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Daylily bulbs are very hardy and do not require very much attention. However, you may want to provide your daylilies with a winter mulch. These winter mulches should not be soft in nature, as you do not want them to mat down or flatten. The best winter mulches for daylilies are straw, hardwood leaves, or hay. A layer of six inches of winter mulch works well for mature daylilies. Newly planted, or transplanted, daylilies benefit from having a foot of mulch added to their growing sites.
What many people may not know is that geraniums need to thoroughly dry out between watering periods. Geraniums grow best when they are planted in clay pots. This is because a clay pot helps the soil to dry out quicker. Geraniums tend to get sickly when planted in plastic containers because they hold too much moisture.
Another thing you may know about geraniums is they can be started with a cutting. Simply pinch off the bottoms and push them into a soil-less mix such as peat moss or perlite. Add heat by placing on a heating pad and roots generally appear in about ten days.
Mass planting is when you choose a favorite flower and flood the entire flower bed, or planting area, with that flower. Using the same flower in different colors is a quick way to bring diverse colors into your landscape without having the hassle of selecting and planting a variety of plants and flowers. Mass planting not only saves time, but it can save money.
You should plant your canna bulbs horizontally in the ground with the eyes facing up. There is no chance that you will ever plant your canna bulbs upside down, as they do not have a top or bottom. Cannas should be planted three inches deep and about two feet apart. However, you can plant them closer together if you are trying to achieve a block look. For the block effect, plant the bulbs six inches apart.
Before you plant your flower seeds, you should read the instructions on their individual packets. The packet will tell you when the flower seeds should be sown. If you are planting your flower seeds in a tray or pot, you should make sure that it is washed and well rinsed. You do not want your new plants to contract a disease from a previous plant. You should use a seed starting compost when planting. Using a seed starting compost will ensure that more of your seeds germinate, and that your seedlings are healthy.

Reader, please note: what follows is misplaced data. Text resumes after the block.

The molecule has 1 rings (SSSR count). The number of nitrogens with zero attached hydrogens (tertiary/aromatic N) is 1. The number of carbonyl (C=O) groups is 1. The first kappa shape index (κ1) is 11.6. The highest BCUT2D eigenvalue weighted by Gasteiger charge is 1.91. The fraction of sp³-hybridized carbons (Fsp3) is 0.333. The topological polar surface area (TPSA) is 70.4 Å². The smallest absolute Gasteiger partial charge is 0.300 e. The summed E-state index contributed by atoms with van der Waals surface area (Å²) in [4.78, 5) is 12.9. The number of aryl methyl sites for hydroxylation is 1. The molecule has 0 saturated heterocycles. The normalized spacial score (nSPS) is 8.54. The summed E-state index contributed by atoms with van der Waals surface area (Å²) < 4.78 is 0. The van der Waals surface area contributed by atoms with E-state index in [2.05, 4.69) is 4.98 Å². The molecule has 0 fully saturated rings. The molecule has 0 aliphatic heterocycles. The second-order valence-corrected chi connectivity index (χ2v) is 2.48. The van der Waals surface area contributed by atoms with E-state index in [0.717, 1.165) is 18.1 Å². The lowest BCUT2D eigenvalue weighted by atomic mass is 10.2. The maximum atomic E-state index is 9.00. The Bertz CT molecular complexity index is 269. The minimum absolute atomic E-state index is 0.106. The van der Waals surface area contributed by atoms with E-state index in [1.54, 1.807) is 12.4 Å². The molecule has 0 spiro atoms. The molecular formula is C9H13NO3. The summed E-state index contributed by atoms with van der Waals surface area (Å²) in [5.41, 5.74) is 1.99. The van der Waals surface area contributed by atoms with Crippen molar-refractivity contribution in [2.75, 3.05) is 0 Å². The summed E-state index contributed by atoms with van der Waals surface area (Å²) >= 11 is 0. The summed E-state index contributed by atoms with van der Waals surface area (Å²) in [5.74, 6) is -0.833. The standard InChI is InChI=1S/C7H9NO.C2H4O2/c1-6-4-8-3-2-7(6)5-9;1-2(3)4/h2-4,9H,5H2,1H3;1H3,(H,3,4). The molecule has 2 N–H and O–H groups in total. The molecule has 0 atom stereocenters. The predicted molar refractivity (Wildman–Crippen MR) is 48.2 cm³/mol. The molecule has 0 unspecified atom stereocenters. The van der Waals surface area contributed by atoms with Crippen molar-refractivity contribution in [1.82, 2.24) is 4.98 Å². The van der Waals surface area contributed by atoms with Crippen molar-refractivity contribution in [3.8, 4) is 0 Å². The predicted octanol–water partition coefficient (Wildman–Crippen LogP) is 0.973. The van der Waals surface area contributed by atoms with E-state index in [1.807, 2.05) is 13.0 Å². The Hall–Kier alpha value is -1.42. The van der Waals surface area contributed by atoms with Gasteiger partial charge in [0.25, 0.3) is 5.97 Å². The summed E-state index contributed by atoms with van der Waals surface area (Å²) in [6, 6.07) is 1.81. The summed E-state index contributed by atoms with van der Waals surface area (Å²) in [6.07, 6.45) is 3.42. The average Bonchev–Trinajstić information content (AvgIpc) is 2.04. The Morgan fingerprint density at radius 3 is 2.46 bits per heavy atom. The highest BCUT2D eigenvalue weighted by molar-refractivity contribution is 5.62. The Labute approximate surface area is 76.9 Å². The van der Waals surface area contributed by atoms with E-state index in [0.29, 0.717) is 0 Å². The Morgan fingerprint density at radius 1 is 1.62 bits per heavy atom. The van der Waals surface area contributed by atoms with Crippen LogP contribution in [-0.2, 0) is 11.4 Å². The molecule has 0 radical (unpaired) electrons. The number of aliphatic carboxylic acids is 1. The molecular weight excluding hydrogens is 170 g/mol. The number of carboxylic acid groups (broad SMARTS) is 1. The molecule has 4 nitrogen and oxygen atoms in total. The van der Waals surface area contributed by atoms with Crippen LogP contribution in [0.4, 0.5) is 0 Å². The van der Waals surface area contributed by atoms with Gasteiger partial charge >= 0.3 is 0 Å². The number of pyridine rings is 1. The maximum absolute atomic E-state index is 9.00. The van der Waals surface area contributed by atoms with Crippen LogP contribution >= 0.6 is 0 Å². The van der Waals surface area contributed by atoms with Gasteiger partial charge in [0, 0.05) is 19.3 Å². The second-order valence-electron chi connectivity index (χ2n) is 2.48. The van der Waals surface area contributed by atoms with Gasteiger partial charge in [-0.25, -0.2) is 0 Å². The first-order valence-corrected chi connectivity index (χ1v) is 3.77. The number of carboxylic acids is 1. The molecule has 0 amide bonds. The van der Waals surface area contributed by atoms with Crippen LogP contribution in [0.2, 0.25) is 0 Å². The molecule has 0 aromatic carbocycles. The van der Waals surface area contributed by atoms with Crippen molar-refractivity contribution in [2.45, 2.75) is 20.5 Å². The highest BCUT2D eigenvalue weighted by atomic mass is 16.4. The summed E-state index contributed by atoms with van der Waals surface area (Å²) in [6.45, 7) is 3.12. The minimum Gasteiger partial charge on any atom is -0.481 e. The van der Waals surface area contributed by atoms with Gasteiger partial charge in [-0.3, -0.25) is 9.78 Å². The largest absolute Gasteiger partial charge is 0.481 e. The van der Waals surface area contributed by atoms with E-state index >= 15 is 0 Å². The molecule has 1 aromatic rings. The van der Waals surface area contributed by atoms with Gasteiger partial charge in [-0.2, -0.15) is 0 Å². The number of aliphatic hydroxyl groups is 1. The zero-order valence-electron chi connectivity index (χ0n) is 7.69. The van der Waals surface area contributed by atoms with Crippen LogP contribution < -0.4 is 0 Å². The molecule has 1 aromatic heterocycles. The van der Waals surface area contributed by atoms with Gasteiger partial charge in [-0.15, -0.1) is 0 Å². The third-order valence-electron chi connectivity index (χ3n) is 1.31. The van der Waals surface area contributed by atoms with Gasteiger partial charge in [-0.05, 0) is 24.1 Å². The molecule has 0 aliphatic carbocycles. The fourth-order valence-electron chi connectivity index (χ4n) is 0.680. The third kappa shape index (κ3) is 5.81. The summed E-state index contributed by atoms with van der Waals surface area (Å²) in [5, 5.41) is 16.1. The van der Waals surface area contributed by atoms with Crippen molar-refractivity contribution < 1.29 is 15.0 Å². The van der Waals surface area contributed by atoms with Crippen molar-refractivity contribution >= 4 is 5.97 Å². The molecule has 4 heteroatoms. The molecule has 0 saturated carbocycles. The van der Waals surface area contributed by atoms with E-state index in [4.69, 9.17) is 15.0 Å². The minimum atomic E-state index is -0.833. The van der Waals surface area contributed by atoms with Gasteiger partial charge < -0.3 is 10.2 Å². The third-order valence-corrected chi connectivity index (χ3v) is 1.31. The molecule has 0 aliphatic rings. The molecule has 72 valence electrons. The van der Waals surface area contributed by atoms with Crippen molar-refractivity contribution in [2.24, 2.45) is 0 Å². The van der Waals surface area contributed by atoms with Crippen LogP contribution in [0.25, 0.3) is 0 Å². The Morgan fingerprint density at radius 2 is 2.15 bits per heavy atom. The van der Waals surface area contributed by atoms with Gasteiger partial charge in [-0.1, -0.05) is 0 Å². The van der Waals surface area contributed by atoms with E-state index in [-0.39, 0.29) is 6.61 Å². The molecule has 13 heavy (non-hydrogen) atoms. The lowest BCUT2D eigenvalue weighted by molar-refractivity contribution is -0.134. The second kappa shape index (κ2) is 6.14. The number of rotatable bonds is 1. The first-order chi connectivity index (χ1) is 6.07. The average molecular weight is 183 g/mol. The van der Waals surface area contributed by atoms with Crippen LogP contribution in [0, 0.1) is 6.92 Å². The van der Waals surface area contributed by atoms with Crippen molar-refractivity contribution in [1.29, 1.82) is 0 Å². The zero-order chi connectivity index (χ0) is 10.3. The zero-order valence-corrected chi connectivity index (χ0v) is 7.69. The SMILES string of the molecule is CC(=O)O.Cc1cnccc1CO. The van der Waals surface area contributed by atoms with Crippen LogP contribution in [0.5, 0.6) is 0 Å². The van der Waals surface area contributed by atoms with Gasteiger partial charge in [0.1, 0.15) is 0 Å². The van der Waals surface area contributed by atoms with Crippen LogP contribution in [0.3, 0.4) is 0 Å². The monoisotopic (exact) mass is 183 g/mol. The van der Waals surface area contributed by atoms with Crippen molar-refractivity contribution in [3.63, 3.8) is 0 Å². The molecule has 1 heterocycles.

When digging up your canna bulbs for winter storage, you should leave as much soil around the roots as possible. Allow the bulbs to sit a few days out of direct sunlight, then put the entire clump into a large paper bag. Any bare roots that are showing should be covered with dampened peat moss. Close the bag and store in a cool area. However, do not put store them in an area where your bulbs may freeze. By spring, you will notice that your clump is starting to sprout.
Many people grow hibiscus in pots. This is so they can easily be moved indoors when winter arrives. While hibiscus does acclimate to colder weather, they will not tolerate being in below freezing temperatures for many hours.
An interesting fact about hibiscus is that many varieties will actually bloom better if they are a little rootbound. Hibiscus planted directly in the ground would continue to get taller and taller with less blooms. Planting in pots allows you to control growth and you reap the reward of more blooms.
Believe it or not, many people plant daylily bulbs because the leaves and flowers are edible. The buds and blossom can be eaten at any point in their growth cycle. Very tight buds are used by many chefs in salads and stir-fries. Blooms can also be dipped in batter and fried. “Golden needles” is the Chinese cooking term for buds and young blooms which are air dried, then soaked in warm water for a few minutes before they are eaten.
If you would like to nibble on your daylily, make sure it has not been sprayed with a fungicide or insecticide.